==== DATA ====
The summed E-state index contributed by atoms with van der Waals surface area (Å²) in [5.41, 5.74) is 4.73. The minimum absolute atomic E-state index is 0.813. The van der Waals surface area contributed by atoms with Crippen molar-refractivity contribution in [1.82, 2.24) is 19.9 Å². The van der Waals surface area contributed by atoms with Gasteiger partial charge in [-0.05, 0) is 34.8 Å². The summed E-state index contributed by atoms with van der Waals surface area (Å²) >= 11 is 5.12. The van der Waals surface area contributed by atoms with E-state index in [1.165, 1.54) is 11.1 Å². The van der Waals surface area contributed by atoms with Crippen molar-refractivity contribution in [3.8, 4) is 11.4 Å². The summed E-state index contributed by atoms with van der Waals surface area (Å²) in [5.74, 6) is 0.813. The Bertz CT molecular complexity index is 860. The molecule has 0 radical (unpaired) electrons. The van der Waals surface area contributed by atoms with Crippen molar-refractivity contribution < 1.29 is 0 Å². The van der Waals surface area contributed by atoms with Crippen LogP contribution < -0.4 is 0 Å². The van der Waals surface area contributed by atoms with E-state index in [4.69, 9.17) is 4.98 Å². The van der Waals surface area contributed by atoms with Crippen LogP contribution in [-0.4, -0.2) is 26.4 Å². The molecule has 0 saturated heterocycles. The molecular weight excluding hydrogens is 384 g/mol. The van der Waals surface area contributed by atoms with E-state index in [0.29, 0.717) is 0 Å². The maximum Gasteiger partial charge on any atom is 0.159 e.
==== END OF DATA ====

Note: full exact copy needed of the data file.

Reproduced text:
The summed E-state index contributed by atoms with van der Waals surface area (Å²) in [5.41, 5.74) is 4.73. The minimum absolute atomic E-state index is 0.813. The van der Waals surface area contributed by atoms with Crippen molar-refractivity contribution in [1.82, 2.24) is 19.9 Å². The van der Waals surface area contributed by atoms with Gasteiger partial charge in [-0.05, 0) is 34.8 Å². The summed E-state index contributed by atoms with van der Waals surface area (Å²) >= 11 is 5.12. The van der Waals surface area contributed by atoms with E-state index in [1.165, 1.54) is 11.1 Å². The van der Waals surface area contributed by atoms with Crippen molar-refractivity contribution in [3.8, 4) is 11.4 Å². The summed E-state index contributed by atoms with van der Waals surface area (Å²) in [5.74, 6) is 0.813. The Bertz CT molecular complexity index is 860. The molecule has 0 radical (unpaired) electrons. The van der Waals surface area contributed by atoms with Crippen molar-refractivity contribution < 1.29 is 0 Å². The van der Waals surface area contributed by atoms with Crippen LogP contribution < -0.4 is 0 Å². The van der Waals surface area contributed by atoms with E-state index in [4.69, 9.17) is 4.98 Å². The van der Waals surface area contributed by atoms with Crippen LogP contribution in [-0.4, -0.2) is 26.4 Å². The molecule has 0 saturated heterocycles. The molecular weight excluding hydrogens is 384 g/mol. The van der Waals surface area contributed by atoms with E-state index in [0.29, 0.717) is 0 Å². The maximum Gasteiger partial charge on any atom is 0.159 e.